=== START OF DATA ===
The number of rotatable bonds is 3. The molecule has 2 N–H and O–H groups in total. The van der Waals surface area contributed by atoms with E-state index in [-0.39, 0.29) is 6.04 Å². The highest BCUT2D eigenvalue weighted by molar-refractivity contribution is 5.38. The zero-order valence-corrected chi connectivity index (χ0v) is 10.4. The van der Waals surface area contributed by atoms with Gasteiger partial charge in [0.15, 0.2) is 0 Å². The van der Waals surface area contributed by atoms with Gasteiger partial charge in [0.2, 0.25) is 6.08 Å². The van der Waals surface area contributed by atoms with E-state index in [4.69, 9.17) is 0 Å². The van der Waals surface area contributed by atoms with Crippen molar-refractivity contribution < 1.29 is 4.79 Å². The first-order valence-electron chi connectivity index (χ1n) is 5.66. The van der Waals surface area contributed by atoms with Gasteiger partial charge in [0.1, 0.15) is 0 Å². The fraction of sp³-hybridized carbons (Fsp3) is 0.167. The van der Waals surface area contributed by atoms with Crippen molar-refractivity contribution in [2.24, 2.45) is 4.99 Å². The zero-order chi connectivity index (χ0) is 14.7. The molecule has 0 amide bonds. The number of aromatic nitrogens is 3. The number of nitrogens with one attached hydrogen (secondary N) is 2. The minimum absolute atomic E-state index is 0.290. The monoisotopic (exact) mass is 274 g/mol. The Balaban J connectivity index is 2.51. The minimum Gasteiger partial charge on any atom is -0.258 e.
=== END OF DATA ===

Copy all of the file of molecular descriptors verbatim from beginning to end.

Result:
The number of rotatable bonds is 3. The molecule has 2 N–H and O–H groups in total. The van der Waals surface area contributed by atoms with E-state index in [-0.39, 0.29) is 6.04 Å². The highest BCUT2D eigenvalue weighted by molar-refractivity contribution is 5.38. The zero-order valence-corrected chi connectivity index (χ0v) is 10.4. The van der Waals surface area contributed by atoms with Gasteiger partial charge in [0.15, 0.2) is 0 Å². The van der Waals surface area contributed by atoms with Gasteiger partial charge in [0.2, 0.25) is 6.08 Å². The van der Waals surface area contributed by atoms with E-state index in [4.69, 9.17) is 0 Å². The van der Waals surface area contributed by atoms with Crippen molar-refractivity contribution < 1.29 is 4.79 Å². The first-order valence-electron chi connectivity index (χ1n) is 5.66. The van der Waals surface area contributed by atoms with Gasteiger partial charge in [0.1, 0.15) is 0 Å². The fraction of sp³-hybridized carbons (Fsp3) is 0.167. The van der Waals surface area contributed by atoms with Crippen molar-refractivity contribution in [2.24, 2.45) is 4.99 Å². The zero-order chi connectivity index (χ0) is 14.7. The molecule has 0 amide bonds. The number of aromatic nitrogens is 3. The number of nitrogens with one attached hydrogen (secondary N) is 2. The minimum absolute atomic E-state index is 0.290. The monoisotopic (exact) mass is 274 g/mol. The Balaban J connectivity index is 2.51. The minimum Gasteiger partial charge on any atom is -0.258 e.